Gender-related failure costing UK economy billions

Gender-related failure costing UK economy billions

Engagement with women who work in care, cleaning, and catering industries could benefit everyone. This is according to the UK Commission for Employment and Skills (UKCES).

UKCES estimate that the UK economy is losing between £15billion and £23billion because of gender-related failure. Finding a remedy to this could add 1.3 to two per cent to national GDP year on year.

Gail Cartmail, Assistant General Secretary at Unite the Union, and a Commissioner at UKCES, said: “Work by UKCES and others shows how improving productivity is essential if we are to maintain business competitiveness, increase wages and raise living standards. We can only do that by valuing and investing in our whole workforce. It makes no sense to allow large parts of it to go undervalued and underutilised.”

77.5% of part-time employees are female. Carol Stanfield, Assistant Director of Research and Technical at UKCES, says more and more women are having to combine work and family life: “As increasing numbers of women have entered the workforce (an increase of 14% between 1971 and 2010 – Women in the Labour Market, Office for National Statistics, 2013) more and more women have to combine work and family life. Part time working is therefore valued by women as a means to do this.”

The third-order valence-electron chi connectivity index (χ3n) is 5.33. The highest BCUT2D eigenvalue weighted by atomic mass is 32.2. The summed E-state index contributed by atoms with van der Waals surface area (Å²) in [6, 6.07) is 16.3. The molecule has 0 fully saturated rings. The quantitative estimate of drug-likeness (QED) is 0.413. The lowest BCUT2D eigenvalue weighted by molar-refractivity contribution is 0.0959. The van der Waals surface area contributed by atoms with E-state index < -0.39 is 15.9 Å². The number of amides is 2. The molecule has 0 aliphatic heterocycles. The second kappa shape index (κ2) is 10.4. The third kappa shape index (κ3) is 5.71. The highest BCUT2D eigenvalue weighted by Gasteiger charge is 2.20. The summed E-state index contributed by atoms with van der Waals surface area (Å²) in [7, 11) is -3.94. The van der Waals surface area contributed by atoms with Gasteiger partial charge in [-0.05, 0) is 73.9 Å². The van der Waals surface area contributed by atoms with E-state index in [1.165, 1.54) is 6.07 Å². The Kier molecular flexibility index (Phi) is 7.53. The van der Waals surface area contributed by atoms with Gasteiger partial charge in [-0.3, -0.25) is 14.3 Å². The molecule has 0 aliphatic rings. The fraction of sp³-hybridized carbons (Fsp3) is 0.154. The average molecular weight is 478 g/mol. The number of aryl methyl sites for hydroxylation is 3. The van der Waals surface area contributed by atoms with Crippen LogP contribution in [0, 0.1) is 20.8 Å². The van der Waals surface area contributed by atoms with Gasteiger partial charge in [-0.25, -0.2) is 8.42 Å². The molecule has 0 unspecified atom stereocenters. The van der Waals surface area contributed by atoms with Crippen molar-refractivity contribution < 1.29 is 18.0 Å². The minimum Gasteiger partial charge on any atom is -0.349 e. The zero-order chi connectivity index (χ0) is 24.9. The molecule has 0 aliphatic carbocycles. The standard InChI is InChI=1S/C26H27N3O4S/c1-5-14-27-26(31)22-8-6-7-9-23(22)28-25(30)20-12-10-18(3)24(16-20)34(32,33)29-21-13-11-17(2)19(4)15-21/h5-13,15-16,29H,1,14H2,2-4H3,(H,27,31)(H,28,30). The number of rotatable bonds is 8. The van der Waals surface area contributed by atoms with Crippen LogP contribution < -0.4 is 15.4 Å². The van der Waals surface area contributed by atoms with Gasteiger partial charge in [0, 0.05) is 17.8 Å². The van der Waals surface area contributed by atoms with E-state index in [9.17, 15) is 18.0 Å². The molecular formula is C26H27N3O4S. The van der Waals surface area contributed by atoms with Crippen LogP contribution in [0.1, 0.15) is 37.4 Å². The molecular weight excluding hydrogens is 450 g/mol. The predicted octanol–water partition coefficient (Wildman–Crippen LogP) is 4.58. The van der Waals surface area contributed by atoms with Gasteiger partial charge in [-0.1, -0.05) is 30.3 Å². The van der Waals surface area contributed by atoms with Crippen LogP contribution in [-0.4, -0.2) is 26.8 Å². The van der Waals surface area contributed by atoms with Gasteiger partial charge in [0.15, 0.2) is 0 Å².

In 2014 the average full time hourly pay for women was £12.31. The average part-time hourly pay for women is £7.95.

Speaking exclusively to HR Grapevine, Stanfield suggests that engaging with employees can go some way to guiding employees onto this path: “There are many things that are needed to release women's potential including changing the model of work so that it recognises female attributes. In the sectors we hope to work with (cleaning, commercial catering and adult social care) there is much that can be done to value workers more and release their talent and potential. This includes provision of training but it also extends to empowering workers by including their voices in decision-making processes and recognising the benefits, for both employers and employees, of flexible working and improving staff wellbeing. Engaging employees in how work can be better organised can release the potential of the female workforce and reap benefits for business too.”

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